The Homo ergaster is significantly taller than its ancestors. Whereas Lucy, a famous Australopithecus fossil, would only have been about 1 m (3ft 3in) tall at her death, Turkana Boy was about 1.62 m (5ft 4in) tall when he died and would probably have reached 1.82 m (6ft) or more if he had survived to adulthood [11]. Adult Homo ergasters are thought to have ranged in height from about 1.45 to 1.85 m (4ft 9in to 6ft 1in) tall [13][1].



The larger body size in Homo implies a corresponding increase in either the daily amount of food eaten or the quality of the food in order to meet the increased energy needs. If Homo ergaster ate the same type of diet as the smaller-bodied australopithecines, then they would have to feed more in order to acquire the extra calories required by their larger body mass. Homo ergaster jaws and teeth are smaller, which suggests a major dietary shift away from more fibrous and more difficult to masticate foods [14][15]. Similarly, the Homo ergaster's trunk proportions indicate a relatively small gut, which is compatible with higher quality and a more easily digested diet [16]. The more open xeric habitat occupied by Homo ergaster would also provide different dietary options [10].

Meat was most likely a larger part of the Homo ergaster diet than it was for earlier and contemporaneous australopithecines and paranthropines [16]. However, meat alone is unlikely to have met its increased energy requirements [10]



Homo ergaster inherited the Oldowan culture from australopithecines and earlier Homo [1]. But they soon learned to strike much larger stone flakes, and by 1.65 mya they had created the hand axes and other more extensively flaked artefacts known as the Acheulean culture. They initiated a tradition in which core forms were often deliberately and meticulously shaped [11]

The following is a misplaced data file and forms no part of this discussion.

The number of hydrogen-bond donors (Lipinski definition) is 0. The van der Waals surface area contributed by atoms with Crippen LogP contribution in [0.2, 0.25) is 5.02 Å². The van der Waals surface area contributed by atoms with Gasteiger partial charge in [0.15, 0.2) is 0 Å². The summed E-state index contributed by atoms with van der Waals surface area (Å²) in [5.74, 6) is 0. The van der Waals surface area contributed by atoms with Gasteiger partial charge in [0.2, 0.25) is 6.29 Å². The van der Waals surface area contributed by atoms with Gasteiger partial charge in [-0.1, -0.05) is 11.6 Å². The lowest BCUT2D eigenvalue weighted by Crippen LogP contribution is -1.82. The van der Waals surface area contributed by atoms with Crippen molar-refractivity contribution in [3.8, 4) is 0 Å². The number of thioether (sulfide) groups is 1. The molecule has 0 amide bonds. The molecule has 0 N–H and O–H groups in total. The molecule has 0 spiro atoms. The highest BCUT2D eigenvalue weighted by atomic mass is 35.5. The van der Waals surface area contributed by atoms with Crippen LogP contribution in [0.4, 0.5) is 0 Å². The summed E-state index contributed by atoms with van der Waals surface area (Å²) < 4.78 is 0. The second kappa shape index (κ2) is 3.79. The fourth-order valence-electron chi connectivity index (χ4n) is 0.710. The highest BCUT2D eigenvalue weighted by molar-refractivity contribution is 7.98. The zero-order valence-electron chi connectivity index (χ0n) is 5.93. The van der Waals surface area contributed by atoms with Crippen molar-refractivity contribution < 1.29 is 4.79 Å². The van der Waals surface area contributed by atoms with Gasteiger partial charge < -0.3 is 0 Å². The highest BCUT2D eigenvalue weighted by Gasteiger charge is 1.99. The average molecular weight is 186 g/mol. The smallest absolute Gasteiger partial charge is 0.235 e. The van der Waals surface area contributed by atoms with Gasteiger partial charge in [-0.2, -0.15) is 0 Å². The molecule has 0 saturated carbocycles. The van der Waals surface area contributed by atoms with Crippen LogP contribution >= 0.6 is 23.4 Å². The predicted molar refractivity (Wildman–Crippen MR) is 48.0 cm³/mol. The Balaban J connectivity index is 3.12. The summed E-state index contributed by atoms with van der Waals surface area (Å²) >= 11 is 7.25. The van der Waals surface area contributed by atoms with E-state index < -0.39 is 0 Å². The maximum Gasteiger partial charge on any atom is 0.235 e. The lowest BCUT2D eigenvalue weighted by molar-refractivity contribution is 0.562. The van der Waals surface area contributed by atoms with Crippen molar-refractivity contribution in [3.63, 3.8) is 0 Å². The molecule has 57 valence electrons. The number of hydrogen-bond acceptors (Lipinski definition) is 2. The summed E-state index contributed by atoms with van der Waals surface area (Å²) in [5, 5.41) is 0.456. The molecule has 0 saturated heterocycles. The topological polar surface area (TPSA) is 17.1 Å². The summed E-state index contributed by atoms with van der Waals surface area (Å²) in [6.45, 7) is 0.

Argon dating by McDougall et al. [17] provides ages of 1.47±0.03 Ma and 1.44±0.3 Ma for the specimens from the Nachukui Formation in West Tukana, an age range of 1.65±0.05 Ma to 1.43±0.04 Ma for the material from the Karari Ridge at Koobi Fora, and an age of 1.50±0.04 Ma for the remains from Ileret region of Koobi For. With this, the conservative age of Homo ergaster according to Wood & Boyle [18] is 1.74 to 1.4 Ma. 

Specimens from Swartkrans Formation attributed to Homo ergaster are Members 1,2, and potentially Member 3 (postcranial remains). These specimens yielded an estimated age range of 2.19±0.08 to 0.96±0.09 Ma  [19]. These specimens are not universally accepted as belonging to Homo ergaster, but these dates will push the range to 2.27 to 0.87 Ma Wood & Boyle [18]


Cited References

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    Energetics and the Evolution of the Genus HOMO

    Annual Review of Anthropology 31(1)

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    Natural history of Homo erectus

    American Journal of Physical Anthropology 122 (S37)

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    Evolution. The Human Story

    Dorling Kindersley Limited

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    Hominin taxic diversity. Fact or fantasy

    American Journal of Physical Anthropology 159 (61)

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This page was last edited on February 5, 2023 at 15:09:55 UTC